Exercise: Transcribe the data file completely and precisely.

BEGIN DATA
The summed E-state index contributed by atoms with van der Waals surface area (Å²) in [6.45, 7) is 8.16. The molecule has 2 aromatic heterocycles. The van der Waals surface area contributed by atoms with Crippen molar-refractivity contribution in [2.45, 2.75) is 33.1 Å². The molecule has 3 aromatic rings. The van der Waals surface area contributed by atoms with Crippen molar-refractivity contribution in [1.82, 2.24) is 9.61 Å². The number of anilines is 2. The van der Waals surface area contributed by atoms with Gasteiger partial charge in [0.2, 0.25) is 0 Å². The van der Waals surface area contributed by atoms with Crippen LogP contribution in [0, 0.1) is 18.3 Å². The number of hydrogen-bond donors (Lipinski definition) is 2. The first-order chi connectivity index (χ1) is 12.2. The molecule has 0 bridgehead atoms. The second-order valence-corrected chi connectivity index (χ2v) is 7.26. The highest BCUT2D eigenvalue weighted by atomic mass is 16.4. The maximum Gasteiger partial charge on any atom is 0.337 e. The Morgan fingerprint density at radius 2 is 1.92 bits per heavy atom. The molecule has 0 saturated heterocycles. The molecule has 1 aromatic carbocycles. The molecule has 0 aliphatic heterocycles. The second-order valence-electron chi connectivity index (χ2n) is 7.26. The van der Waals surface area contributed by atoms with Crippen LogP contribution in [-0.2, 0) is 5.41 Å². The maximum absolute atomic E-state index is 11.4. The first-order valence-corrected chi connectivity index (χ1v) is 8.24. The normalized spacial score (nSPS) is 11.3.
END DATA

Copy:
The summed E-state index contributed by atoms with van der Waals surface area (Å²) in [6.45, 7) is 8.16. The molecule has 2 aromatic heterocycles. The van der Waals surface area contributed by atoms with Crippen molar-refractivity contribution in [2.45, 2.75) is 33.1 Å². The molecule has 3 aromatic rings. The van der Waals surface area contributed by atoms with Crippen molar-refractivity contribution in [1.82, 2.24) is 9.61 Å². The number of anilines is 2. The van der Waals surface area contributed by atoms with Gasteiger partial charge in [0.2, 0.25) is 0 Å². The van der Waals surface area contributed by atoms with Crippen LogP contribution in [0, 0.1) is 18.3 Å². The number of hydrogen-bond donors (Lipinski definition) is 2. The first-order chi connectivity index (χ1) is 12.2. The molecule has 0 bridgehead atoms. The second-order valence-corrected chi connectivity index (χ2v) is 7.26. The highest BCUT2D eigenvalue weighted by atomic mass is 16.4. The maximum Gasteiger partial charge on any atom is 0.337 e. The Morgan fingerprint density at radius 2 is 1.92 bits per heavy atom. The molecule has 0 saturated heterocycles. The molecule has 1 aromatic carbocycles. The molecule has 0 aliphatic heterocycles. The second-order valence-electron chi connectivity index (χ2n) is 7.26. The van der Waals surface area contributed by atoms with Crippen LogP contribution in [-0.2, 0) is 5.41 Å². The maximum absolute atomic E-state index is 11.4. The first-order valence-corrected chi connectivity index (χ1v) is 8.24. The normalized spacial score (nSPS) is 11.3.